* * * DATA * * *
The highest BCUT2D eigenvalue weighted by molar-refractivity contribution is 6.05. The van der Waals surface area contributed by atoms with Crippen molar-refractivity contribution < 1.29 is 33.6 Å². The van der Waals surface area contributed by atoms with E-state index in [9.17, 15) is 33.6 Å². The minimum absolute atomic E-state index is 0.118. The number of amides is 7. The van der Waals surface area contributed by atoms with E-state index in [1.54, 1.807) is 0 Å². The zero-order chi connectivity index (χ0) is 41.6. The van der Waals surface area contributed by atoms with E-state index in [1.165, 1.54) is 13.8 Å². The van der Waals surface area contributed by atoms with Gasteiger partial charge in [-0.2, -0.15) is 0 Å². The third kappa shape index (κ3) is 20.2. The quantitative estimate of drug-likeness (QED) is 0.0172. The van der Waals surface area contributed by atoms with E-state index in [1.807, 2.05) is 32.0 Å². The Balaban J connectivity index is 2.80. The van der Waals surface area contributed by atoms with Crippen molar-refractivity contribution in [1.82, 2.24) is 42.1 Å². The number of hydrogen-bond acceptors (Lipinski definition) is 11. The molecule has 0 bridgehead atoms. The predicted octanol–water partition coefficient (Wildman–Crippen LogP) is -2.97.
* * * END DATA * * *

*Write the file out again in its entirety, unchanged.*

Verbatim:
The highest BCUT2D eigenvalue weighted by molar-refractivity contribution is 6.05. The van der Waals surface area contributed by atoms with Crippen molar-refractivity contribution < 1.29 is 33.6 Å². The van der Waals surface area contributed by atoms with E-state index in [9.17, 15) is 33.6 Å². The minimum absolute atomic E-state index is 0.118. The number of amides is 7. The van der Waals surface area contributed by atoms with E-state index in [1.54, 1.807) is 0 Å². The zero-order chi connectivity index (χ0) is 41.6. The van der Waals surface area contributed by atoms with E-state index in [1.165, 1.54) is 13.8 Å². The van der Waals surface area contributed by atoms with Gasteiger partial charge in [-0.2, -0.15) is 0 Å². The third kappa shape index (κ3) is 20.2. The quantitative estimate of drug-likeness (QED) is 0.0172. The van der Waals surface area contributed by atoms with E-state index in [1.807, 2.05) is 32.0 Å². The Balaban J connectivity index is 2.80. The van der Waals surface area contributed by atoms with Crippen molar-refractivity contribution in [1.82, 2.24) is 42.1 Å². The number of hydrogen-bond acceptors (Lipinski definition) is 11. The molecule has 0 bridgehead atoms. The predicted octanol–water partition coefficient (Wildman–Crippen LogP) is -2.97.